The paradox of this passive form of the authoritarian character is: the individual belittles himself so that he can — as part of something greater — become great himself. The individual wants to receive commands, so that he does not have the necessity to make decisions and carry responsibility. This masochistic individual looking for dependency is in his depth frightened -often only subconsciously — a feeling of inferiority, powerlessness, aloneness. Because of this, he is looking for the “leader,” the great power, to feel safe and protected through participation and to overcome his own inferiority. Subconsciously, he feels his own powerlessness and needs the leader to control this feeling. This masochistic and submissive individual, who fears freedom and escapes into idolatry, is the person on which the authoritarian systems — Nazism and Stalinism — rest.

More difficult than understanding the passive-authoritarian, masochistic character is understanding the active-authoritarian, the sadistic character. To his followers he seems self-confident and powerful but yet he is as frightened and alone as the masochistic character. While the masochist feels strong because he is a small part of something greater, the sadist feels strong because he has incorporated others — if possible many others; he has devoured them, so to speak. The sadistic-authoritarian character is as dependent on the ruled as the masochistic -authoritarian character on the ruler. However the image is misleading. As long as he holds power, the leader appears — to himself and to others — strong and powerful. His powerlessness becomes only apparent when he has lost his power, when he can no longer devour others, when he is on his own.

When I speak of sadism as the active side of the authoritarian personality, many people may be surprised because sadism is usually understood as the tendency to torment and to cause pain. But actually, this is not the point of sadism. The different forms of sadism which we can observe have their root in a striving, which is to master and control another individual, to make him a helpless object of one’s will, to become his ruler, to dispose over him as one sees fit and without limitations. Humiliation and enslavement are just means to this purpose, and the most radical means to this is to make him suffer; as there is no greater power over a person than to make him suffer, to force him to endure pains without resistance.

The fact that both forms of the authoritarian personality can be traced back to one final common point — the symbiotic tendency — demonstrates why one can find both the sadistic and masochistic component in so many authoritarian personalities. Usually, only the objects differ. We all have heard of the family tyrant, who treats his wife and children in an sadistic manner but when he faces his superior in the office he becomes the submissive employee.

Douglas McGregor in his seminal book 1960 book “The Human Side of Enterprise” divided management styles into two main types: Theory X and Theory Y. Here’s how The Economist describes this concept:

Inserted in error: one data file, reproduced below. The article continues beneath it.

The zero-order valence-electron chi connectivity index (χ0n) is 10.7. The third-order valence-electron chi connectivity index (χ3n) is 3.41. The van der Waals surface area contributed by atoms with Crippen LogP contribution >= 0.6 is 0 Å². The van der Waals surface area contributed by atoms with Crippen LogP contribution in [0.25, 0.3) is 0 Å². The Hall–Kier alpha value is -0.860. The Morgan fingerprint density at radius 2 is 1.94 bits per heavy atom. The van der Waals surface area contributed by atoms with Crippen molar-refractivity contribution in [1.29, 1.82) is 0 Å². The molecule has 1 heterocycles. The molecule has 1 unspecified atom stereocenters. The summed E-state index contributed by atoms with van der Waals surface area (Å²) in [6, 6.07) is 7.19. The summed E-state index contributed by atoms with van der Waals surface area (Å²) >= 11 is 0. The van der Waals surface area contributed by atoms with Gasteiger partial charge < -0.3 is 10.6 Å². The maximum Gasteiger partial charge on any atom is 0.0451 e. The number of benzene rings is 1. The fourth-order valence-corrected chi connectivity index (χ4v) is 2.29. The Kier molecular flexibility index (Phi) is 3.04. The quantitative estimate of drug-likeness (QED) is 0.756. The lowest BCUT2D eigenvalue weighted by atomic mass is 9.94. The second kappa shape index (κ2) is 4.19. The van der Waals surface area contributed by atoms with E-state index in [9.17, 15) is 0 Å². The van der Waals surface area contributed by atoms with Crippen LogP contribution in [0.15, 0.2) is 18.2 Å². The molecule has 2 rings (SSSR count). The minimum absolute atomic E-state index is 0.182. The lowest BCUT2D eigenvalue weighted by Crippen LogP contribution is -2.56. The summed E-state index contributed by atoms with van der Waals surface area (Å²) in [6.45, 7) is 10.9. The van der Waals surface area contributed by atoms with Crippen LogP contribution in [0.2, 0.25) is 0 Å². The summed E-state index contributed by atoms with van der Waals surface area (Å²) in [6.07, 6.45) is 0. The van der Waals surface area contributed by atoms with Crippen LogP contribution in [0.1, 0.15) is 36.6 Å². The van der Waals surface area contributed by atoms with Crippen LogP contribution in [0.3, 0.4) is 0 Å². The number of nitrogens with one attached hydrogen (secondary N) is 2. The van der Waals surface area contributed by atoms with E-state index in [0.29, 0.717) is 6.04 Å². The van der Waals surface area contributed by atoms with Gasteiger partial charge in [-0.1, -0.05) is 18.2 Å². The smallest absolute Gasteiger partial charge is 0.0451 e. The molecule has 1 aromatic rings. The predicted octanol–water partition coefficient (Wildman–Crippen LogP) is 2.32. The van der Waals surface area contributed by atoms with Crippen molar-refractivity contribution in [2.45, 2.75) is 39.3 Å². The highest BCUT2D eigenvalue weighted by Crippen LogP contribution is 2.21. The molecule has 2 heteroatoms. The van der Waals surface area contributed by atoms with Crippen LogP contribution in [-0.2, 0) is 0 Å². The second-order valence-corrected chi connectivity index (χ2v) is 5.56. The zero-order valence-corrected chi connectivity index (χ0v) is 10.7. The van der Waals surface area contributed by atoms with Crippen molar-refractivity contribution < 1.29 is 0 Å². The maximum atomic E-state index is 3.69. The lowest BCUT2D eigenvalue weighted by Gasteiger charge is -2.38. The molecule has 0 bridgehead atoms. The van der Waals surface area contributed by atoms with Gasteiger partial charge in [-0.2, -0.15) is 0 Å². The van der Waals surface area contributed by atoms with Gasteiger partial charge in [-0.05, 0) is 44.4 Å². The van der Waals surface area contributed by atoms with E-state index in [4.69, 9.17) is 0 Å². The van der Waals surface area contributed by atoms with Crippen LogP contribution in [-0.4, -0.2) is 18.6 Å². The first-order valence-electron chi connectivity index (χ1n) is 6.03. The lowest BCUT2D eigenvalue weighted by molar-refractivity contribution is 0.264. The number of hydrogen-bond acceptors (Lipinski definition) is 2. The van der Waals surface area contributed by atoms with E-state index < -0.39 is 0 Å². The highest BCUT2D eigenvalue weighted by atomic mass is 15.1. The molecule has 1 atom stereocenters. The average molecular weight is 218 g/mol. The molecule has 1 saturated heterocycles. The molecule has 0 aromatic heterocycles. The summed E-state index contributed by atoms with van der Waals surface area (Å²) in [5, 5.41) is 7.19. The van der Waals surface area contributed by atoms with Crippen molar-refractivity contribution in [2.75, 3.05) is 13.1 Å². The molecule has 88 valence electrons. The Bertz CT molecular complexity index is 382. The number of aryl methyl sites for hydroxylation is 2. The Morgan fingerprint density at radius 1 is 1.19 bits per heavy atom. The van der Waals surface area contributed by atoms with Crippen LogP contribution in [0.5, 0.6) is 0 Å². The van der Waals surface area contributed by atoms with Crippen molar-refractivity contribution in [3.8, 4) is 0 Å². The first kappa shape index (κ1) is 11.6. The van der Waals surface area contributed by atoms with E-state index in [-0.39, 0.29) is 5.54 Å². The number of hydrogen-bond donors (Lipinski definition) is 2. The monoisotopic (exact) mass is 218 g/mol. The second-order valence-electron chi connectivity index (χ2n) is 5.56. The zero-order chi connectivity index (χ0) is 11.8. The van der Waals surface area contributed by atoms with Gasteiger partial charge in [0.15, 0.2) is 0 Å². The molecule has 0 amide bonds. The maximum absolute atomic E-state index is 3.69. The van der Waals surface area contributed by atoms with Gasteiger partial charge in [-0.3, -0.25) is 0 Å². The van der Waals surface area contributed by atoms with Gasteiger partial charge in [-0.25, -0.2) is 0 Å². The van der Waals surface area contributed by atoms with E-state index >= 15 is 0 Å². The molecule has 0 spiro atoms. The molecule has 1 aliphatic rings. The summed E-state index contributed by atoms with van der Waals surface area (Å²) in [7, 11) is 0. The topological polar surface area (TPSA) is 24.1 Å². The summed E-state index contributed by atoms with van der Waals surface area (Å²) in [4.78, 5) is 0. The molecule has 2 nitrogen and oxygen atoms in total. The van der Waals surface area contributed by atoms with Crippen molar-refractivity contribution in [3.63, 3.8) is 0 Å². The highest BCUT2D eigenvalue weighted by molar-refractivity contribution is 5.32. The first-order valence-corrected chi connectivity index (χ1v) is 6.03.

“Theory X was the classic command-and-control type of management, the authoritarian style which (McGregor wrote) “reflects an underlying belief that management must counteract an inherent human tendency to avoid work”.

Theory Y is the antithesis of X. It “assumes that people will exercise self-direction and self control in the achievement of organizational objectives to the degree that they are committed to those objectives”.

Theory X is bent on devising the right sticks with which to prod work-shy labor; Theory Y looks for the carrots that will induce them to stay.

McGregor’s dichotomy has been hugely influential in management thinking ever since his death in 1964. The new organization lies firmly at the Theory Y end of his spectrum. It challenges employees, in his words, “to innovate, to discover new ways of organizing and directing human effort, even though we recognize that the perfect organization, like the perfect vacuum, is practically out of reach.”


alfredlordbleep 08.04.18 at 12:07 am

And then there’s this tidbit—

Sessions’ vision of religious liberty as, fundamentally, active and interventionist government support of religious identity seems to be in line with his wider political philosophy. Last month, for example, Sessions used the Bible verse Romans 13 to justify separating migrant families at the US-Mexico border. He used it on the grounds that the verse — part of a letter written by St. Paul urging an early Christian Roman community not to participate in a political uprising — legitimized absolute submission to government authority.

. . . Sessions’ own religious tradition, the United Methodist Church, recently formally censured him, calling for an ecclesiastical trial against him for, among other charges, inaccurately publicly representing the Christian faith.

[emphasis added]


Ronan 08.04.18 at 1:21 am

I havent read it yet but ‘Open versus Closed: Personality, Identity, and the Politics of Redistribution’ by Christopher D. Johnston and Howard G. Lavine is meant to be good.


LFC 08.04.18 at 2:27 am

Peter Dorman @10 makes considerable sense, at least IMO.


engels 08.04.18 at 2:41 am

My gut feeling is there’s something in this but all of the stuff I read was a bit disappointing (thought Adorno and Altemeyer were interesting up to a point). Isn’t this Jonathan Haidt’s thing? Thought you’d written about that before.


Kurt Schuler 08.04.18 at 2:49 am